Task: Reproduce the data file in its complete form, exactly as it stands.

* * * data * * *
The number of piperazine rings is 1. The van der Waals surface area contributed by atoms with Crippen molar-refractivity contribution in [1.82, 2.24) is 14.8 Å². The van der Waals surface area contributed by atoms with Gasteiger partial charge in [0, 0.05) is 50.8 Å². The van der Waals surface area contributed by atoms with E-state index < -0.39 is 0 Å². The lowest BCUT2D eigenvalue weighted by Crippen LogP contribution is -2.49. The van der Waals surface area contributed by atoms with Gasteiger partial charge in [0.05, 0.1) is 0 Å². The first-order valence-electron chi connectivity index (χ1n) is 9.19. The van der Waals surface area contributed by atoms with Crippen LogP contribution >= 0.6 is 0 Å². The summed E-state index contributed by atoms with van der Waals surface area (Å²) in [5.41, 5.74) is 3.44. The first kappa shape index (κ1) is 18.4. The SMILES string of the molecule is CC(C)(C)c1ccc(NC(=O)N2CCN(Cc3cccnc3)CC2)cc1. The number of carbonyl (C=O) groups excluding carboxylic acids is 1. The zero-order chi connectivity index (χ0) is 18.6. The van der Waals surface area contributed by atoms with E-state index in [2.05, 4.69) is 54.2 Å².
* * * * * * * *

The number of piperazine rings is 1. The van der Waals surface area contributed by atoms with Crippen molar-refractivity contribution in [1.82, 2.24) is 14.8 Å². The van der Waals surface area contributed by atoms with Gasteiger partial charge in [0, 0.05) is 50.8 Å². The van der Waals surface area contributed by atoms with E-state index < -0.39 is 0 Å². The lowest BCUT2D eigenvalue weighted by Crippen LogP contribution is -2.49. The van der Waals surface area contributed by atoms with Gasteiger partial charge in [0.05, 0.1) is 0 Å². The first-order valence-electron chi connectivity index (χ1n) is 9.19. The van der Waals surface area contributed by atoms with Crippen LogP contribution >= 0.6 is 0 Å². The summed E-state index contributed by atoms with van der Waals surface area (Å²) in [5.41, 5.74) is 3.44. The first kappa shape index (κ1) is 18.4. The SMILES string of the molecule is CC(C)(C)c1ccc(NC(=O)N2CCN(Cc3cccnc3)CC2)cc1. The number of carbonyl (C=O) groups excluding carboxylic acids is 1. The zero-order chi connectivity index (χ0) is 18.6. The van der Waals surface area contributed by atoms with E-state index in [2.05, 4.69) is 54.2 Å².